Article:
Tuesday, 28 July 2009

For the record

It occurs to me that I've never properly documented my struggles with infertility. I was prompted to do it though by a post on Meet me at Peachtree about the author's own battle with the disorder which threatened to stop her having children.

The story starts, I suppose, in my teens. I developed really bad spots that, of course, being a teen were very upsetting, so I was put on Dianette - a form of the contraceptive pill that treats acne specifically - at a very young age. And, because the pill worked like magic and gave me perfect skin, and had the added benefit of a contraceptive, I continued to use it throughout the rest of school and University.

At the age of 21 I started to have a little irregular bleeding, so my GP recommended I come off the pill for a break. And what happened next surprised us all - I had no period at all for 6 months. After numerous negative pregnancy tests I went to see a consultant, who, after a series of blood tests and an ultrasound, diagnosed me with Polycystic Ovarian Syndrome (PCOS). Basically, he'd found what looked like a "string of pearls" in each ovary, tiny "cysts" which were in fact failed ovulations, plus a set of tell-tale imbalanced hormones, including high testosterone, and imbalanced LH (Lutenising hormone) and FSH (Follicle Stimulating hormone).

PCOS is a very varied disorder that affects many women very differently. Often it's linked to obesity, but as I was a healthy BMI (about a UK size 14 at the time) that was discounted. After a glucose tolerance test it was determined that I was at risk of Diabetes and put on Metformin, a drug they give Type 2 Diabetics to manage their blood sugar. The affect of the drug was dramatic - I lost a lot of weight and felt an awful lot better. And, on the advice of the consultant, I went back on Dianette to manage the other symptoms, and although devastated, tried to forget about it.

Fast-forward five years, and I met my husband. I was aware, of course, that we'd probably have problems conceiving, but we were keen to spend a number of years enjoying our time together before children came along.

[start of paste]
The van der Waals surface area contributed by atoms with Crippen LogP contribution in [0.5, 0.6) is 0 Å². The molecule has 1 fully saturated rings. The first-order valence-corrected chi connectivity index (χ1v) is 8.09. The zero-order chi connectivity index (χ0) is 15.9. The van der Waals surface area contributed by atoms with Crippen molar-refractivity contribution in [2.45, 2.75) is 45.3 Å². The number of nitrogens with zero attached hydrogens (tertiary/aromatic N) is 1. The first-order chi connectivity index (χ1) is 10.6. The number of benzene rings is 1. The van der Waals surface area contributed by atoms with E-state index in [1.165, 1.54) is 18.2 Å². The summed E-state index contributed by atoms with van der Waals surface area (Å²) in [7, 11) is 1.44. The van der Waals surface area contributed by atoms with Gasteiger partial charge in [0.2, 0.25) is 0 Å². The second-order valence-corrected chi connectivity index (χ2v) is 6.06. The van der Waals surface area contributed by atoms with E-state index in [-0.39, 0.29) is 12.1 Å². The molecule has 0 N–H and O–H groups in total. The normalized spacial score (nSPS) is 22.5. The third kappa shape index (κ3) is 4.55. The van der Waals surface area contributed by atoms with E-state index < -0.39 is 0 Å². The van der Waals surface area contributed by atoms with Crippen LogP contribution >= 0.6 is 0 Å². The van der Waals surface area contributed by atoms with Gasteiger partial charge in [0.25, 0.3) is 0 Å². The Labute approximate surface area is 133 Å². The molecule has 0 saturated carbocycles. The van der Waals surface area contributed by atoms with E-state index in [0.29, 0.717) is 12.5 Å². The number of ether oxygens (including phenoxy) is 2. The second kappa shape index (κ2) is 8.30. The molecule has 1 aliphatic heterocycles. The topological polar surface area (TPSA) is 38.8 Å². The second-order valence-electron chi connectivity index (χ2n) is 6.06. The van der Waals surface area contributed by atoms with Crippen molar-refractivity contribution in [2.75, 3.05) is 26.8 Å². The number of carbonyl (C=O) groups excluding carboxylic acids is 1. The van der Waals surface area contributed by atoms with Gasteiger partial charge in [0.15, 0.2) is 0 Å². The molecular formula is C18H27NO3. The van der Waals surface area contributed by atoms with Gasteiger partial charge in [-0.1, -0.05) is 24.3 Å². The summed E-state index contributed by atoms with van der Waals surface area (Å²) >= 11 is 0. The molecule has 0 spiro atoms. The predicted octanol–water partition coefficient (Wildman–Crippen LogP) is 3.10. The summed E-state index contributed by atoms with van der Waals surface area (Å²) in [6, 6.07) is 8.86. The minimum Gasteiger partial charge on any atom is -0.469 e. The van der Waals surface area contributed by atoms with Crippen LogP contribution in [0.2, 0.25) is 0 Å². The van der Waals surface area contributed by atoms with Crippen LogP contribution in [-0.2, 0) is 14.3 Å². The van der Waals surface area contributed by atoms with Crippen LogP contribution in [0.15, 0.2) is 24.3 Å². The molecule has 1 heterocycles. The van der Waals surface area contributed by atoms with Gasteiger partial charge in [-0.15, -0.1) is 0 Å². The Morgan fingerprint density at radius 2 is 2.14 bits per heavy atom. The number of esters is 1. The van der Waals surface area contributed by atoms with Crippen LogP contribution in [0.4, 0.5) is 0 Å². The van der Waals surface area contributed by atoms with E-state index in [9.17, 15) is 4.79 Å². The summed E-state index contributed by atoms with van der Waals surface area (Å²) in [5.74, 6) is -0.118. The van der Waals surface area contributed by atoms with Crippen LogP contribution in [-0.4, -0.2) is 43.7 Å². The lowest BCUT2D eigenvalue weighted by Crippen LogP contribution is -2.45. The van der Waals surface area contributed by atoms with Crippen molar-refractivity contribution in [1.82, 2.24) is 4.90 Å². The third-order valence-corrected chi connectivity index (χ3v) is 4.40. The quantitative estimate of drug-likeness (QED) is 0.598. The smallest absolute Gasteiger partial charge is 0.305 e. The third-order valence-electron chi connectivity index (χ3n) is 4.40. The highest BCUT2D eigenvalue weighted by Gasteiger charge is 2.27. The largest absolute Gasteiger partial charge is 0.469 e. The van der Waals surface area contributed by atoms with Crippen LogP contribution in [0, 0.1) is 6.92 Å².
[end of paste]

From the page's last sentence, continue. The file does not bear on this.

Then, last year, I began to have irregular bleeding again. I went back to the doctor, who thought I might have a polyp in my uterus and carried out a hysteroscopy under general anaesthetic.

What she found was a complete shock. She found - NOTHING. There was absolutely no womb lining, nothing even to take away for analysis. The bleeding I'd been having was in fact the blood vessels in the fragile wall of the uterus breaking.

My consultant felt it was probably an extreme reaction to the pill I've been on all these years.

It was then that we decided enough was enough, and I came off the pill and we decided to see what would happen. We waited, and we waited, and nothing - no periods at all, for months.

So, I went back to see the doctor. This time, she decided to give me Clomid to try to "jump start" my system. Eventually, it worked. 45 days later I had my first natural period for over 10 years.

So, that's where this blog picks up. Everything else is documented in here. As you will know if you've followed my tale, I've now had several cycles, although I still haven't had absolute confirmation of ovulation, or, in fact, if my womb is back to anything like the way it should be.

The path ahead isn't exactly clear, but one thing my husband and I do know, is that we're not giving up.

1 comment:

  1. It's such a difficult path, and I just wanted to let you know that I'm thinking of you, and I hope you and your husband get your miracle.




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